The bar exploded. People were jumping up and down, hugging, waving their flags, singing songs, chanting, blowing their horns, and bowing down to Iniesta. Each replay of the goal produced a similar response.

The lead seemed secure for the last five minutes with the Dutch team forced to attempt difficult and long-range shots and passes into the box. The crowd knew they were going to win. They had been waiting for eighty years and were not going to be denied after having taken the lead in the World Cup finals.

When the final whistle sounded, the fans' reaction matched that of the players. People were hugging, jumping up and down, some were crying. We poured out into the street where we met up with more fans. Thousands and thousands of people headed to a fountain in Sevilla next to the Puerte de Jerez. There, they continued to sing, chant, and cheer. People piled into the fountain and climbed the center stature. Others jumped off bridges into the river and car horns filled the air until two or three in the morning.

I returned home late that night and ran into my señora who talked about how important the victory was to Spain. In a country with economic troubles and political turmoil, the World Cup has helped unite people from all regions of the country under the Spanish flag.

It was truly a special night (and past few weeks), and I'm very lucky to have been here to experience it.

Spain. World Champions. Campeones del mundo.


World Cup!

I waited until Monday to write this blog just so I could write about the World Cup and our much hoped-for victory. I usually couldn't care less about sports, much less soccer, but being here has really changed that for me. Not only is it a sport, it's a social event, a reason to party, and it forms a really strong national bond when it comes time for the World Cup. I've watched a lot of the games here in a great Triana bar called Phoenix, whose owners are from New Zealand, and therefore has the benefit of almost-American bar food. (We order a mountain of nachos with chili con carne almost every half time. :) ) But for the final of the world cup, Phoenix was entirely a different place than usual. We got there early--over two hours early, in fact--but nearly every seat was full even then. Our group split into two and waited for 8:30 to come. By the time it did, the bar was literally packed. I watched for almost an hour the amusing antics of one man who really couldn't decide if it was worth it to sit indian-style on the ground. The game itself began, and it turned out to be a rough one. Holland was a tough opponent and played very aggressively and physically. Don't be fooled into thinking I know what I'm talking about, though, I just saw this happen live:  Xabi-Alonso-and-Nigel-de--005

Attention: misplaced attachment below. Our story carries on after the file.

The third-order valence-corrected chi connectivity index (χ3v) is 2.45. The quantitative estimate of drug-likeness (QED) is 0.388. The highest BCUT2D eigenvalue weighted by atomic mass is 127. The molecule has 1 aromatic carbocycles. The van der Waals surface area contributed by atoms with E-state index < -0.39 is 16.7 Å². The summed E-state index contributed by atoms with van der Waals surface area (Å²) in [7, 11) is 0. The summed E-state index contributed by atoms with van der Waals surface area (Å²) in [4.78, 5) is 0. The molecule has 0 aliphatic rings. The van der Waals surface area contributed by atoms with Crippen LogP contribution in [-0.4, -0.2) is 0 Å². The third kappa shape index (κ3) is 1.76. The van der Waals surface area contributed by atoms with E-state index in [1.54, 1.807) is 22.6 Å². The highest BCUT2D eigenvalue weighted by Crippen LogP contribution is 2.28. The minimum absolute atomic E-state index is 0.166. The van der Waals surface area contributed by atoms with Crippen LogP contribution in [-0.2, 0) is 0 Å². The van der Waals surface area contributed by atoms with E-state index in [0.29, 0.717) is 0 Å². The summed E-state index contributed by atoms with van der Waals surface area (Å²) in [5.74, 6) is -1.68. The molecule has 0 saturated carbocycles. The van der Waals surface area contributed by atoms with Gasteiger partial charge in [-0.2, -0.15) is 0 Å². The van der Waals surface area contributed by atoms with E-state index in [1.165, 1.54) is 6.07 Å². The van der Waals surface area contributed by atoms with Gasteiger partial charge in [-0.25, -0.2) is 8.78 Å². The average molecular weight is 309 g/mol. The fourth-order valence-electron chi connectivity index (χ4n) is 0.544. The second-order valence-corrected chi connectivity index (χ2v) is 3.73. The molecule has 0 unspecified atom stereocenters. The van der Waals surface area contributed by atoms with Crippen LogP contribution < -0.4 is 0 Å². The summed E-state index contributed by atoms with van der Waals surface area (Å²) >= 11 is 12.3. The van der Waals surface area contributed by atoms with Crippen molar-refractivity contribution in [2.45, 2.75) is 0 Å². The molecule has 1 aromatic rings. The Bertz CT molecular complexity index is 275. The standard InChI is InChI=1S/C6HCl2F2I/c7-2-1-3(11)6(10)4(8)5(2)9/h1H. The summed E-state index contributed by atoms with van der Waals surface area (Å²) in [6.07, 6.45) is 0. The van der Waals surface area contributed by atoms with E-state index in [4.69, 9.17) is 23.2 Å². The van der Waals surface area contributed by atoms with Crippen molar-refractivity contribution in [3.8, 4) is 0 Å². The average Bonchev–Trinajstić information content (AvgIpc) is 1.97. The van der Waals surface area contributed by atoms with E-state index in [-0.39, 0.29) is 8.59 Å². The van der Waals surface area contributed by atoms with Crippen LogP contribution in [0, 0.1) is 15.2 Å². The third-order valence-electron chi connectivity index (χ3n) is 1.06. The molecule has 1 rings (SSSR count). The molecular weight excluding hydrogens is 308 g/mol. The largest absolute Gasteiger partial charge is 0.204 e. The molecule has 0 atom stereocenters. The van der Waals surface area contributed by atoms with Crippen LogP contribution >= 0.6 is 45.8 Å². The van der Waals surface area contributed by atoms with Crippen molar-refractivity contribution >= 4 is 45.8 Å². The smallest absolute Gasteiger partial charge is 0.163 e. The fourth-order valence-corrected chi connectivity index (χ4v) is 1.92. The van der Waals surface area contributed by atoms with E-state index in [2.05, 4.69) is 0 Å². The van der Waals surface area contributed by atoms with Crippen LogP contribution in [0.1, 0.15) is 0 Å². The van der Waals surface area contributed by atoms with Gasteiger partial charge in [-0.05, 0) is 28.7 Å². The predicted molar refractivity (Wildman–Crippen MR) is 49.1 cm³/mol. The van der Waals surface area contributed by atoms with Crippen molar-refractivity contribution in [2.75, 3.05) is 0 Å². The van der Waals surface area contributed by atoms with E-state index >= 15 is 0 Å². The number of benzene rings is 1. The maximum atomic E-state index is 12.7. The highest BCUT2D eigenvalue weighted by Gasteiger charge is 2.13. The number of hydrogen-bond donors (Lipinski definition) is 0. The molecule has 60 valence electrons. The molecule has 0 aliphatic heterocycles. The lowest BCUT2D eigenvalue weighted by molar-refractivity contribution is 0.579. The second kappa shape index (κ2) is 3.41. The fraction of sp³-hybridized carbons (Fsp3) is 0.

Whew! Amazingly Alonso went right back in, which is great cause I've decided he's my favorite player. To spare you from what would be a really inaccurate game commentary, I'll just say that it went into 30 minute overtime, and we finally scored the first and only goal of the game about 115 minutes in. The bar erupted with songs that by that time we too knew, and we got to see what is probably the most historic moment in Spanish soccer history. After the game, there were more shouts of "Lo lo lo lo!" which is how you have to sing the national anthem as it doesn't have any lyrics, and a crazy parade began outside. Everyone in Triana was marching towards Puerta Jerez in the center of the city, where there is a historic and beautiful fountain. It was promptly overtaken by sweaty red-and-yellow-clad bodies and there formed a huge tower of people.  IMG_0588

Clearly my camera had a hard time taking it all in, and so did I. As we walked back to our houses (CIEE unfortunately did NOT cancel 9 am class), we watched people jumping off of the Triana bridge into the River Guadalquivir, which supposedly is so dirty it can give you anything from herpes to a third arm. I call that team spirit!35284_1398350646504_1464390478_31139917_1734010_n

All in all, I don't think we could have picked a better time to be in Spain! 


"Once de julio, españa campeon. Once de julio, españa campeon lo lo lo lo lo lo lo lo, ESPAÑA CAMPEON!!"

Last night was one of the most intense games of the world cup that we have seen this summer. Leave it to Spain to make us nervous the whole game and wait until the last couple minutes of overtime to win it all!! The game was fun to watch but kept all of us glued to the TV screens. The people who started all the cheers were also there, making the atmosphere even crazier. Among the Spain fans in the bar, there were also six Netherlands fans watching the game. No one really wanted to stand by them, but no one was incredibly rude either. I can't imagine what the heckling would have been like if we were watching the game back home. 

After the celebration for the goal and the end of the game, everyone headed to the streets to celebrate. Cars couldn't make it down streets because they were so crowded, and ambulance was driving around with its siren on and flags hanging out the window, and of course, people were swimming in the fountain! At first, the fountain was being guarded by police officers so no one would go in it. Although, after cheers and taunts from the eager fans around the fountain, the police gave up and let people go in. Of course, I got into the fountain for a little bit, I needed to make sure I rinsed the beer from the bar out of my jersey!!